Monday, June 3, 2013

Yamaha TX802 FM Ton Generator "A Truly Collosal Performer" brochure, 1987

Yamaha TX802 FM Ton Generator "A Truly Colossal Performer" six page gatefold colour brochure from approximately 1987.

Summer is slowly making its way here - and I'm loving it. The problem is that when its starts getting nice out, it also starts getting harder and harder to concentrate on writing blog posts. So, it's a sure sign that when I start scanning larger documents it's so I can feel less guilty writing less about them.

So, here's a request from reader of the blog "GinTonic" - a scan of a six-pager for the TX802. He loves his TX802 and has had it for years.

The only other thing I can tell you about GinTonic is that he chose a TX802 over his girlfriend back in the late 80s.  And I quote:
"It's EIGHT frickin' DX7IIs!!!"
Well, there is that.    :)

At the top of this post, I included higher-res scans of each individual page in the order that one would probably read the information. I have also included lower resolution scans below as you would find the pages if you unfolded the brochure.

outer spread
inner spread
Part of fun of designing brochures is the "art" of the fold. There are a number of different folds available and a designer will often choose to use a certain fold type to enhance the design. In the case of this brochure, the six page gatefold was used (third one on the top row below).

The gatefold provides some great opportunities for interesting design. For example, when the reader flips open the front cover of this brochure (scan 1) the first two pages seen before folding out the other side of the gatefold are scans 2 and 3 (see below).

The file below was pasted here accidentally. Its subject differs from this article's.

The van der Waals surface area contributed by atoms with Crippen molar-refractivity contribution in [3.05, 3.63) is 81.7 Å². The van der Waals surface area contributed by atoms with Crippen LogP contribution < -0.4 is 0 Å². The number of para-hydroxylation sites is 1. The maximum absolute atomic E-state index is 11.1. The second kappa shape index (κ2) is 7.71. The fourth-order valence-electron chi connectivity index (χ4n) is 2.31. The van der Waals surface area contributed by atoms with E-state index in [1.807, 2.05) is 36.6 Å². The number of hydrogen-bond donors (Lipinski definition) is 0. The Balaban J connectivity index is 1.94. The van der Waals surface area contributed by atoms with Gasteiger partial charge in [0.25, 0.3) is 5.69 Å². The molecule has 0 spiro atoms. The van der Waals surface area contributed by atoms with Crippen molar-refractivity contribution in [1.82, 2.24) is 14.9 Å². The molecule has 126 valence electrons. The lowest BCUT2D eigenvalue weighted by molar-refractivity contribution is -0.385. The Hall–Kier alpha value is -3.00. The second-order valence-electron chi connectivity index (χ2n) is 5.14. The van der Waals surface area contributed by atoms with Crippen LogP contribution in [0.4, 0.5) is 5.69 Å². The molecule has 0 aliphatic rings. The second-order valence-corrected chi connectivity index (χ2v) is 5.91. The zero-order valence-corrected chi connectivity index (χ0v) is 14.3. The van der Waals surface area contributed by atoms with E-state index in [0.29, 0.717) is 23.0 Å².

What the reader first sees is a nice little introduction to the TX802 including feature highlights and a really large front panel photo. And even though two pages are not really "connected" to each other, it was designed as one large page, with thw photo of the TX802 spanning the full two pages. And did you notice that the faded background image - a DX7IIFD - also spans the two pages? Nice touch.

Then, when the reader unfolds the other side of the "gate"  to the right (scan 3), it reveals the three-page "inner spread" (scans 2, 4 and 5). The designer set up the page so that the reader still gets that view the photo of the TX802 spanning across two pages.  And now, the "flow" of the design continues with the title (A Truly Colossal Performer) and brochure text spanning across the rest of the inner spread - scans 4 and 5.

Great design work.

Hope my description makes sense and does the whole thing justice. 

Good design in a brochure is one thing. But good design of an actual rack synth is another. Programming an FM synth is hard enough as it is, but it gets even more confusing when you try and cram all those buttons into 19 inches of front panel space.

But Yamaha does everything possible to try and make it easy on the user. For example, using different colour buttons to distinguish the Mode Select buttons and the keypad buttons is helpful.  Better yet, one of the really fun features of this generation of Yamaha racks is their little slide-out reference sheets that attach underneath. I've come across some racks that include reference information on the tops of the racks, but that becomes useless once you've actually racked the thing.

I first came across this feature with the TX81Z and found it really handy to have all the program editing info and the diagrams of the eight oscillator algorithms readily available. And, even better - with the TX802, you get TWO pull-out sheets. One contains all the page editing info, and the other one is dedicated to all 32 wonderful algorithms available on the TX802. I believe the other Yamaha rack unit - the TX812/816 - also included a pull-out sheet (or two?). Or at least it looks like it in photos I've seen online. But I've never had the opportunity to get my grubby little hands on one. YET.

Sadly, that big two-page front panel photo of the TX802 in this brochure doesn't include the pull-outs. They've been removed, leaving a gaping hole at the bottom of the unit (directly underneath the LCD readout).

That's the only flaw I can find in this thing. Now go read it.

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